The Chronicle asked several real estate agents and brokers about the current state of the business in our region. The consensus is that the market is on fire, but the inventory of available listings is low.
Scott Newell, of Berkshire Hathaway, says the market now has the “lowest inventory relative to the absorption rate” that he’s ever seen.
At the current pace of sales, he said, there’s less than two months of inventory available. He said he has seen it as high as seven years of inventory in the past.
Mr. Newell notes that with interest rates so low on mortgages, that many people find they can buy a home for a monthly payment less than what they’re paying in rent. He also finds that people want to move from more populated areas to less populated places. He says “social distancing comes natural to us up here.”
Mr. Newell suspects part of the demand is “pent up,” because in-person showings were not allowed for months and did not resume until well into June after being suspended in March. He did have clients purchase properties based on photographs and video tours.
“I’m crazy busy. I’m putting more houses under contract than I have in the past twenty years,” said Angela Cugini Girard, Realtor with Howard Hanna Real Estate Services.
Is the Covid-19 pandemic affecting sales? “Absolutely,” she said. “People that have money are spending it on real estate because it is uncertain where the economy is going. A lot of deals are cash deals, without financing. Their confidence in real estate is higher than in other investments.”
Ms. Cugini Girard said her high-end listings are selling, as well as mid-range, which she describes as $325,000 and below. She says every mid-range listing is “going to multiple offers” in three days. She said she had 10 offers on one listing.
She also says that some sellers who had been considering selling their home within a few years have now put it on the market, feeling that they can maximize the selling price because of the high demand, low inventory and low interest rates.
Ms. Cugini Girard says that in the more rural areas like Washington County, the “more aggressive price point” is pushing the market. She says “you can get a nice house for $200,000.”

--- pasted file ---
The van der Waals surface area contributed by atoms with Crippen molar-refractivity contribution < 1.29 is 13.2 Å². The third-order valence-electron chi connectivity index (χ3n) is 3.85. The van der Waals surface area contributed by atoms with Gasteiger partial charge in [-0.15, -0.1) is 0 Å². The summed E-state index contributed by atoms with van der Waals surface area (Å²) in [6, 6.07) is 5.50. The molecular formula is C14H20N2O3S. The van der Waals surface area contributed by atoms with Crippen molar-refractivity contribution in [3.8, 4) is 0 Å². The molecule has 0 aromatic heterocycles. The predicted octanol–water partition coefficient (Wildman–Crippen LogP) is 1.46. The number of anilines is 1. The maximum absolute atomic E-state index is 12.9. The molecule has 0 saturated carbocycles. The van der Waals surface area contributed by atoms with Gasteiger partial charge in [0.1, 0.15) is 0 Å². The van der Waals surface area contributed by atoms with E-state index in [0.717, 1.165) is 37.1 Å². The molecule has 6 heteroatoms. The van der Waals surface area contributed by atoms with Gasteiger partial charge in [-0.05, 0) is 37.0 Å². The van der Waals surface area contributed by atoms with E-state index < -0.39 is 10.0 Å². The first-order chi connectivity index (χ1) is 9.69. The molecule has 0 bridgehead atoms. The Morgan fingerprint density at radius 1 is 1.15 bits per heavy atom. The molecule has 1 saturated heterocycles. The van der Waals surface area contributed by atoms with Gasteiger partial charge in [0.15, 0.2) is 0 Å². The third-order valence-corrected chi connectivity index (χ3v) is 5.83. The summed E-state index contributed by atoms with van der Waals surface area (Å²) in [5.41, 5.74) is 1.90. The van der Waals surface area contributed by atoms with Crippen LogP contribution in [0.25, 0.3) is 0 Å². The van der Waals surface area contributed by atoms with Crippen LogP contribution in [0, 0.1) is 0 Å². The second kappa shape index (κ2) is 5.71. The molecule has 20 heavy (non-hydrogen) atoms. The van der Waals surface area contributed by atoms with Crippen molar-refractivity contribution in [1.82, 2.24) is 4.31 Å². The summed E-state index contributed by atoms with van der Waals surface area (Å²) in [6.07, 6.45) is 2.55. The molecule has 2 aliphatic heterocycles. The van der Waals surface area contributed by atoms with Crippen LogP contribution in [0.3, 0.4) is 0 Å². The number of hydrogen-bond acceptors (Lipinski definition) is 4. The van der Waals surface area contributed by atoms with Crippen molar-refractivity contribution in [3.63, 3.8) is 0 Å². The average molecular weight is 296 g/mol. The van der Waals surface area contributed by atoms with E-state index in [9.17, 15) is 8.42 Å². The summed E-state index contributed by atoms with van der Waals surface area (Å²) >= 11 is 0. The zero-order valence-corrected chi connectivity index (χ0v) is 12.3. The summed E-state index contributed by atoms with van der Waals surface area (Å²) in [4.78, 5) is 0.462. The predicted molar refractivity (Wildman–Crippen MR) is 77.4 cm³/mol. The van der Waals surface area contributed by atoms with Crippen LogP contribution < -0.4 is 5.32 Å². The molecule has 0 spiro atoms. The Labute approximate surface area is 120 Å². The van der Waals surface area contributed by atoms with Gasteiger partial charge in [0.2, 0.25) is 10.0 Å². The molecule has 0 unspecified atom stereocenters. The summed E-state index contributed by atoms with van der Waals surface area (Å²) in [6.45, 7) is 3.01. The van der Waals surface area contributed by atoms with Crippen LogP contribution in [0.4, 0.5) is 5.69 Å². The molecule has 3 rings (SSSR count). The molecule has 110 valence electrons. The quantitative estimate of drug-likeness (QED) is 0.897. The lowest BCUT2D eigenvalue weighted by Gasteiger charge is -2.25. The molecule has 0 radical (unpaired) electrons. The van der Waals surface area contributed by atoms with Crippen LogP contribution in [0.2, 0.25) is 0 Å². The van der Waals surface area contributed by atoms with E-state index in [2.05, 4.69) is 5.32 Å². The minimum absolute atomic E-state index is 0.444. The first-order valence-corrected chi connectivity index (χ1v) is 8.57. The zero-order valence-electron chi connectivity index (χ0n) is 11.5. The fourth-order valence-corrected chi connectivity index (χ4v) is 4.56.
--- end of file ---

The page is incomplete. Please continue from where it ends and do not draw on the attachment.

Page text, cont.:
Ms. Cugini Girard notes that she has local clients who are buying property strictly to rent as Airbnbs. She says this isn’t allowed in Lake George Village, but there are few restrictions elsewhere.
“Very hot” agrees Tom Van Aernem, of Van Aernem Realty in Hudson Falls, in describing the market, citing many factors, including low interest rates.
He says he had a new listing last week and had 16 showings within two days, and that he has had up to six parties bidding on one house. He sees numerous cash offers.
Mr. Van Aernem says he receives many inquiries from people out of the area looking to relocate, and second home buyers.
He said Hudson Falls used to be a blue-collar town with many local jobs. He said those jobs are gone, but a lot of private investment downtown and improvements such as the Strand Theater renovation have made it an attractive community for people to live and raise their families.
“There are a lot of people around that are working very hard to revive local small towns like Hudson Falls and Glens Falls,” he said. “They’re not sitting around waiting for grants.”
Mr. Van Aernem said he sees more people moving in and commuting to Albany each day for work, for example.
Julie Snyder of Howard Hanna Real Estate Services, says that even when agents were not allowed to show properties early on in the pandemic, she actually had people buying properties “sight unseen,” based on photographs and videos.
She said there is very little inventory, and her listings usually go under contract within a couple of days.
Ms. Snyder said she is “seeing a lot of people moving up here from downstate, and a lot of out-of-the-area second home buyers.”
She said she has had a number of listings sell for over the asking price and that she has clients who have moved into their second homes for the “whole pandemic.”
She urges working with an agent to navigate through this market. She says things move so quickly, and there are lots of issues presented by multiple offers and necessary tasks like conducting inspections.
Linda Boden of Leavitt Realty in Lake George, who specializes in resort property, muses, “Who would have thought this Covid would have turned the market? It was good last year, but much better this year.”
Still, in Ms. Boden’s view, Lake George remains a buyer’s market and says many homes are not selling for full price. In her experience, she says it is unusual that people are paying over the asking price.
Ms. Boden says fall is her best time to sell homes on the lake, not the spring. She says during the summer, most people are just looking, but that serious buyers act in the fall. “They’re betting that the seller won’t want to pay all of the costs to keep the property over the winter.”
Ms. Boden says many buyers also want to use a property for part of the summer, and rent it out for some period to help defray costs, especially taxes. She says some condominium or townhouse complexes often restrict how long a period of time the owner can rent the property out each year.
Barbara Kenison, of Coldwell Banker Realty, agrees business is very good. She says buyers are a mixture of locals and people who used to “come up as kids.”
She believes the low inventory is a result of people’s uncertainty with the pandemic, including with schools. She says families with younger children gravitate toward Queensbury, and “older couples” are buying in Glens Falls, which “has done very well…People love the downtown area.”
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